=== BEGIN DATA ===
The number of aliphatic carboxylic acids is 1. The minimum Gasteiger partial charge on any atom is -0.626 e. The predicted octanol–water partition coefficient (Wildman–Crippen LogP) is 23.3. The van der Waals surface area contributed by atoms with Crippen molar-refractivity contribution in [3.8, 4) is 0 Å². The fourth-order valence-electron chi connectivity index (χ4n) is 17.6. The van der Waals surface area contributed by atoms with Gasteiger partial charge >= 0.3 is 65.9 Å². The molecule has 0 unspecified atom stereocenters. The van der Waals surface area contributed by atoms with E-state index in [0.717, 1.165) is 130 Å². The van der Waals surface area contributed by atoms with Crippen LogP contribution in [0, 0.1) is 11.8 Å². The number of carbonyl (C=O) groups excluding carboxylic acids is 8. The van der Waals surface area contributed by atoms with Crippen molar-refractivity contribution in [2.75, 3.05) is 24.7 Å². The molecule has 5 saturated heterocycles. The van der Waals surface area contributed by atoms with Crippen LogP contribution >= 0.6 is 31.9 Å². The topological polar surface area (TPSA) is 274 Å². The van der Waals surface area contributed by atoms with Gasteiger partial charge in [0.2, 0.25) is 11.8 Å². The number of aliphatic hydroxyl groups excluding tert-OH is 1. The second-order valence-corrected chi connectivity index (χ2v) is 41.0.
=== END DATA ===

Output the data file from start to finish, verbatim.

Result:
The number of aliphatic carboxylic acids is 1. The minimum Gasteiger partial charge on any atom is -0.626 e. The predicted octanol–water partition coefficient (Wildman–Crippen LogP) is 23.3. The van der Waals surface area contributed by atoms with Crippen molar-refractivity contribution in [3.8, 4) is 0 Å². The fourth-order valence-electron chi connectivity index (χ4n) is 17.6. The van der Waals surface area contributed by atoms with Gasteiger partial charge >= 0.3 is 65.9 Å². The molecule has 0 unspecified atom stereocenters. The van der Waals surface area contributed by atoms with E-state index in [0.717, 1.165) is 130 Å². The van der Waals surface area contributed by atoms with Crippen LogP contribution in [0, 0.1) is 11.8 Å². The number of carbonyl (C=O) groups excluding carboxylic acids is 8. The van der Waals surface area contributed by atoms with Crippen molar-refractivity contribution in [2.75, 3.05) is 24.7 Å². The molecule has 5 saturated heterocycles. The van der Waals surface area contributed by atoms with Crippen LogP contribution >= 0.6 is 31.9 Å². The topological polar surface area (TPSA) is 274 Å². The van der Waals surface area contributed by atoms with Gasteiger partial charge in [0.2, 0.25) is 11.8 Å². The number of aliphatic hydroxyl groups excluding tert-OH is 1. The second-order valence-corrected chi connectivity index (χ2v) is 41.0.